Question: How has the situation for LGTB youth changed in recent years?
Glennda Testone: There’s a lot more visibility. You know, I was thinking about, prompted by this question, well what was it like for gay folks when I was growing up? There were no gay folks. There was no one that was out at my high school. I think there was one woman at college. And this was not that long ago. I mean, we’re talking about the ‘90’s. And it just wasn’t talked about. You just didn’t see it. People made gay jokes, anti-gay jokes in high school. And I remember, you know, my boyfriend and I at the time were both really pretty progressive compared to other folks we went to high school with. And so we would sort of stand up to people and it was, you know, we were in the minority, definitely. But no one was out.
And I... the young people that I see at the center and the kids that I see that come to the center, they run the gamut. You know, what I see really surprises and inspires me is the kids who are so confident and so secure and so like, “Yep. I’m gay. I know it. Here I am. Love me.” You know. And whether it’s a front or it’s real, the fact that it even exists is fabulous and something to be nurtured.
And then there are other kids, you know, I do sit on the Mayor’s Commission, which ended recently for LGTB runaway and homeless youth, and it’s a big problem. You’re an LGTB young person, not living in New York City and you’re not accepted by your family and you don’t have a supportive environment, a lot of those kids come to New York. And it’s expensive here, it’s challenging, it’s isolating. We see a lot of them at the center. We serve a lot of them at the center. And they really need our support and our, you know, they need resources. They need a place to sleep. They need someone who tells them that they’re okay. That it’s okay to be who they are. So, I really see the entire spectrum when it comes to young people.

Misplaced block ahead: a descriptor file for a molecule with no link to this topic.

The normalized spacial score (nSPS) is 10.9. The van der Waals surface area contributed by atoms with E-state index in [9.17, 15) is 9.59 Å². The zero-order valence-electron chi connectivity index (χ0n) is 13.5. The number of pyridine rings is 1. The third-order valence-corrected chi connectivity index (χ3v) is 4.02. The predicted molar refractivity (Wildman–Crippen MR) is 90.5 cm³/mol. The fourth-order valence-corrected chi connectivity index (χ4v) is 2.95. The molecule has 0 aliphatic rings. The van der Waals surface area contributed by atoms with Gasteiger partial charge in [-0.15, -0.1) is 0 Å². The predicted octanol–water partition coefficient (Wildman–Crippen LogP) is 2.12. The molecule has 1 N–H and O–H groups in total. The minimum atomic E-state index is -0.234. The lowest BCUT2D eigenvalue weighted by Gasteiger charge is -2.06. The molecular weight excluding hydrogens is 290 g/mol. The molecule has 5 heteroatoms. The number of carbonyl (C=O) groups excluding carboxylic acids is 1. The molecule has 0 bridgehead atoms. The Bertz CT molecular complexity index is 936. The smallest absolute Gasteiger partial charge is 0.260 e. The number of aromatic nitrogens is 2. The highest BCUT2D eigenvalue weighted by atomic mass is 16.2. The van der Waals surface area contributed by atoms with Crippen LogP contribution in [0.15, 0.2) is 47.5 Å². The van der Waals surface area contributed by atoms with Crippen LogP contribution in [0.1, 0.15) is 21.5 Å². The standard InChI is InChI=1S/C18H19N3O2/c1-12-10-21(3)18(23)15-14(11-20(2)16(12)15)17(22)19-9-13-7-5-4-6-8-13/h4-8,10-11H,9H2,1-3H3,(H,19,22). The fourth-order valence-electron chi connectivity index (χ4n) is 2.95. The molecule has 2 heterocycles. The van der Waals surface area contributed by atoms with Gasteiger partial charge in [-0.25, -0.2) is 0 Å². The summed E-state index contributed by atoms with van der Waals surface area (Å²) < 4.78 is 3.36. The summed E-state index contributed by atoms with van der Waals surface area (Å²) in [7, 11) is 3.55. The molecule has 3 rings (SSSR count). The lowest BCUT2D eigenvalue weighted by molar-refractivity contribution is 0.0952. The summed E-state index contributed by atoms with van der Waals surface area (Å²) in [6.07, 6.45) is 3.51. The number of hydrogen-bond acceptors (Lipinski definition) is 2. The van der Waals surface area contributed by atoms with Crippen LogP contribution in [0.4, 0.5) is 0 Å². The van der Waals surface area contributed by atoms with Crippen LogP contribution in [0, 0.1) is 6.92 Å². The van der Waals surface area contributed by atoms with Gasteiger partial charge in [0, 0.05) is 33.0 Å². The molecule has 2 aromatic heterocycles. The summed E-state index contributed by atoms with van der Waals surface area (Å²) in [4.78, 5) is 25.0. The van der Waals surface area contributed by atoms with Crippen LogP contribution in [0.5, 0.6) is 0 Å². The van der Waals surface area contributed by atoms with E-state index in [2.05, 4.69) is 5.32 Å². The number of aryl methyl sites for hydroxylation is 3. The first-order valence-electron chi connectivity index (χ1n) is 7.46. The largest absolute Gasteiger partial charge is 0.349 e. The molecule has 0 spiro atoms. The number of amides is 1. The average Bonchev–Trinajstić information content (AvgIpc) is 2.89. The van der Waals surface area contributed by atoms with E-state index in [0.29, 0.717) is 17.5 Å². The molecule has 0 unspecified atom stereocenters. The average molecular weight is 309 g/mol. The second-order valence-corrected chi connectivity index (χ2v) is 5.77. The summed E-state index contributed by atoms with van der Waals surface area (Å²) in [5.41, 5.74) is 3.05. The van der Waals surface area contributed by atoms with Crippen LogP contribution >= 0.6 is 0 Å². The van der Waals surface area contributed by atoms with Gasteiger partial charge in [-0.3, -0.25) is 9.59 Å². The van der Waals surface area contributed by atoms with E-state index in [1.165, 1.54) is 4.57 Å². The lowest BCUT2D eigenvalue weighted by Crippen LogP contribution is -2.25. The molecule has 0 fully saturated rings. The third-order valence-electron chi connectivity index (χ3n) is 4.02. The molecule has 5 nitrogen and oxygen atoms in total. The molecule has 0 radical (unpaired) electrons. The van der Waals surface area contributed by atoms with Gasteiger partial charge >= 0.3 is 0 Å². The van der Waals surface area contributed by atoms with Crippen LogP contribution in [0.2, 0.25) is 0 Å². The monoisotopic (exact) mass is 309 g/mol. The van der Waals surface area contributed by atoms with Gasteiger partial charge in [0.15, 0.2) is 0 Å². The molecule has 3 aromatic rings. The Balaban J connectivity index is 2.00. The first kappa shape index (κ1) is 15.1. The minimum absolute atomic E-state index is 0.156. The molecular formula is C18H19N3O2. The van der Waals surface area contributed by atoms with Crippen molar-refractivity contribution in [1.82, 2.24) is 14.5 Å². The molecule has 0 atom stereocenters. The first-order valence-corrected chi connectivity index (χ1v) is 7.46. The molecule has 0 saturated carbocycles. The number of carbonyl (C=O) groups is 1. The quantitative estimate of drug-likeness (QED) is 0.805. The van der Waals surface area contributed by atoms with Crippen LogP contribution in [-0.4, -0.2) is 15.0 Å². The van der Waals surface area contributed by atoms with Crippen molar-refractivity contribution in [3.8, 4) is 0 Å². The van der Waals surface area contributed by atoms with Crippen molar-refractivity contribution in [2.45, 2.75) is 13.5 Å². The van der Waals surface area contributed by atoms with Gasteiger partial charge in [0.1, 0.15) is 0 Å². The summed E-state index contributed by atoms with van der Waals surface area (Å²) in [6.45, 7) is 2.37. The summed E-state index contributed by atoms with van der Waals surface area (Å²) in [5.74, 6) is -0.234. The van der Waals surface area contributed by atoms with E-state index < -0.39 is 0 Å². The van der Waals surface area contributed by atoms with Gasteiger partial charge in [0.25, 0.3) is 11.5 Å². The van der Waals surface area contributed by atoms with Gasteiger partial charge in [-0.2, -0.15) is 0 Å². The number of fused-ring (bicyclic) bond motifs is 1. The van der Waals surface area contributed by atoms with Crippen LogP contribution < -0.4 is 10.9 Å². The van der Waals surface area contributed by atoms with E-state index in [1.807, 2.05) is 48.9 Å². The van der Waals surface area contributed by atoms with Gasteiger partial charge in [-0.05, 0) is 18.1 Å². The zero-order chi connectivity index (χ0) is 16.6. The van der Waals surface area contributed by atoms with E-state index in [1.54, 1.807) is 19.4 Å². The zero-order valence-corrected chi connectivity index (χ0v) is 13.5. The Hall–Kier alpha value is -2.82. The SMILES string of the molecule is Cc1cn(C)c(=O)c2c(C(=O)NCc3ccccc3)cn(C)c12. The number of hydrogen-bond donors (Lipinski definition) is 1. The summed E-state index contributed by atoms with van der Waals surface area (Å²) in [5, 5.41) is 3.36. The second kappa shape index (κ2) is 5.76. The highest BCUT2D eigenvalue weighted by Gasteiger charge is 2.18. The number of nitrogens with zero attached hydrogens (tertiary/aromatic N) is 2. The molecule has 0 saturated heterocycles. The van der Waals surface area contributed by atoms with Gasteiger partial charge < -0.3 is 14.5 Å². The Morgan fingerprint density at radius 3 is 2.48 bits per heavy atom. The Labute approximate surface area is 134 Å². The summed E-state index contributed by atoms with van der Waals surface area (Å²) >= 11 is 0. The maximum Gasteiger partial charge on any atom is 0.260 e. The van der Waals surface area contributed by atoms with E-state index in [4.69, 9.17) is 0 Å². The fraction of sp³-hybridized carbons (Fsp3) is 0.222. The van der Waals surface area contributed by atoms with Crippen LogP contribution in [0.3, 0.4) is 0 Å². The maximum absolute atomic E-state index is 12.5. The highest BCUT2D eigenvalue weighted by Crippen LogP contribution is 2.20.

And you know, I met recently for Pride Week, one of the Grand Marshals was Constance McMillan, who is the lesbian woman who wanted to bring another woman to her prom and wear a tux and the school said, “no.” And they cancelled the prom, and then they faked a prom so she would not be able to go to it, and just this horrific story. And she is so confident and so inspirational. Every step of the way and wants to go to college and get her PhD. and counsel other gay kids and support them, and that’s just amazing.
It’s terrible that we still have to deal with that kind of blatant, almost proud bigotry from her school and her classmates, but it’s amazing that she is standing up and not backing down and saying she deserves to be treated equally. So, I think the young people today, the young LGBT people are really an inspiration and a reason why we all need to engage in the fight to achieve basic rights and protections and treatment.
So, no, I appreciate that. So, in the media, there is such pressure for everybody to conform, gays, straight, you know, you should be beautiful, you should be thin, you should be rich and you should be endlessly interesting. I mean that’s what reality television and some of the media in general is telling us. So, I think it’s up to all of us to be who we are and present a different picture and show the world in all of it’s many facets and support that and find ways to really support that because things do get very homogenous and very anesticized through the media. Everything does. And it’s why I think we need to look outside and build our – outside of the media, build our own communities, talk to real people and just create a world where we can all be who we want to be.
Recorded on July 16, 2010
Interviewed by Max Miller